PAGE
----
Gold-digging in Georgia: America’s First Gold Rush

California’s romanticized gold rush days obscure a longer history of American gold mining, one with deep roots in the southern Appalachian Mountains. A history of north Georgia from the late 1820s until the Civil War is a story of America’s first major gold rush, a southern one that preceded the California frenzy. This antebellum Appalachian gold rush served as one of the many southern paths to industrialism; what began as a small extractive industry quickly reached an industrial scale. It was a crucial developmental period in Appalachian industrial history and that of the nation’s mineral economy.

Georgia gold fever, while profitable, was also destructive as it remade local economies, societies, and environments. In pursuit of wealth, miners ripped apart stream beds and hillsides, cut down forests, and erected miles of wooden flumes and towns of wooden shacks. Public and private mints sprang up to transform precious metal into currency and, with the help of the state and federal governments, speculators obsessed with the prospect of riches drove the Cherokee from Georgia.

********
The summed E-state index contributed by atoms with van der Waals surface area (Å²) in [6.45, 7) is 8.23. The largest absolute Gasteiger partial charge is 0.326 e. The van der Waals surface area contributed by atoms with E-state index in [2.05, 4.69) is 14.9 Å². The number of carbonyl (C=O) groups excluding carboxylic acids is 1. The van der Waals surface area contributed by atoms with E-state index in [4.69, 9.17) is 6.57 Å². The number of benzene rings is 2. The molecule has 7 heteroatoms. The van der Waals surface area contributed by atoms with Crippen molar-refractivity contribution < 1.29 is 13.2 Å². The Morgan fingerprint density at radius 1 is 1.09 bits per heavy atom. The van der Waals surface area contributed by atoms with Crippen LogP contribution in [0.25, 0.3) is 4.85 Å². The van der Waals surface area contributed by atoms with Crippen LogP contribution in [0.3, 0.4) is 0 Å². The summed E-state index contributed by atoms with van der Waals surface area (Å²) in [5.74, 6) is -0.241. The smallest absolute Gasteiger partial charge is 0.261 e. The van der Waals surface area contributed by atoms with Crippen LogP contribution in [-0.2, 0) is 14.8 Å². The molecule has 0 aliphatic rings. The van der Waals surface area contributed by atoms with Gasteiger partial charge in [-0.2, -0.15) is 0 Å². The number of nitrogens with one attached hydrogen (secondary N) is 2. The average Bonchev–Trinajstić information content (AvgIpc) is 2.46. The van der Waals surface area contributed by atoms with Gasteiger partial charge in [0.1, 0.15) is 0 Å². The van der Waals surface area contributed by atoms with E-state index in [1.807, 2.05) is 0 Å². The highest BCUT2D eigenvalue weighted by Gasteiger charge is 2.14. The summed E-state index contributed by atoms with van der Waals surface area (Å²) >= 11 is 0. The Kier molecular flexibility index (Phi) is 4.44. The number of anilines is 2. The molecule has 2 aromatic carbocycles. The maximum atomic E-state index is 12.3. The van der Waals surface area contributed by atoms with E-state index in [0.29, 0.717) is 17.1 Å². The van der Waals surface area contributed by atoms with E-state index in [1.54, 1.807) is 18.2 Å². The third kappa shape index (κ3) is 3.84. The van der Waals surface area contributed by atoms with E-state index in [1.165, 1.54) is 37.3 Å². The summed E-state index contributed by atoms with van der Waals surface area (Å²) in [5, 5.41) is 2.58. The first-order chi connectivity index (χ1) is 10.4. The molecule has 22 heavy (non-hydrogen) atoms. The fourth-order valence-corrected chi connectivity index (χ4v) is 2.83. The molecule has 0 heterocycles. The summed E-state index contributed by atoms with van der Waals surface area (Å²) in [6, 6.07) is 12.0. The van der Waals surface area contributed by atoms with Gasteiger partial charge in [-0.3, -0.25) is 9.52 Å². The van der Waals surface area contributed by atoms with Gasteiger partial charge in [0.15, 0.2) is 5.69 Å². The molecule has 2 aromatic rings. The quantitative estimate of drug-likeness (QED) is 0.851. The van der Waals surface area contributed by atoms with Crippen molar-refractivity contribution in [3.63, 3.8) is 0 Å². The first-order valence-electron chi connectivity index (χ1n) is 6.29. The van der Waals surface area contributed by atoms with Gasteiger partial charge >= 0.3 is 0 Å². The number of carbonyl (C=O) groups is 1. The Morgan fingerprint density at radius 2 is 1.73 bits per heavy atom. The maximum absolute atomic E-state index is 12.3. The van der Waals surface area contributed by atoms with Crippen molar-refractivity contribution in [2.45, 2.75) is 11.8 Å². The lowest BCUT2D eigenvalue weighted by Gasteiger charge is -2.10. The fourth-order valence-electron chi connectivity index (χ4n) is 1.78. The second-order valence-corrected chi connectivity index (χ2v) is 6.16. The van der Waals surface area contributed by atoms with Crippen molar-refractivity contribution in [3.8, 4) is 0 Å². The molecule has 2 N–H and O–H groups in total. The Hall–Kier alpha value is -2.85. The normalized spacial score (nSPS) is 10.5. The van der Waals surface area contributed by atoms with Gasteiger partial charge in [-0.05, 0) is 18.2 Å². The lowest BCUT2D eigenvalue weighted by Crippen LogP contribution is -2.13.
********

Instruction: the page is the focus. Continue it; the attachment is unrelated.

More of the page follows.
This exhibit is based on the article “From Georgia to California and Back: The Rise, Fall, and Rebirth of Southern Gold Mining” by Dr. Drew Swanson, published in the Georgia Historical Quarterly, courtesy of the Georgia Historical Society. The Hargrett Library is thankful to Dr. Swanson for allowing the use of his research to guide the development of the exhibition and its content.

This exhibit was made possible by the generous support of John F. McMullan, the James W. Woodruff, Sr. Center for the Natural History of Georgia, and the Stephen E. Draper Center and Archives for the Study of Water Law and Policy.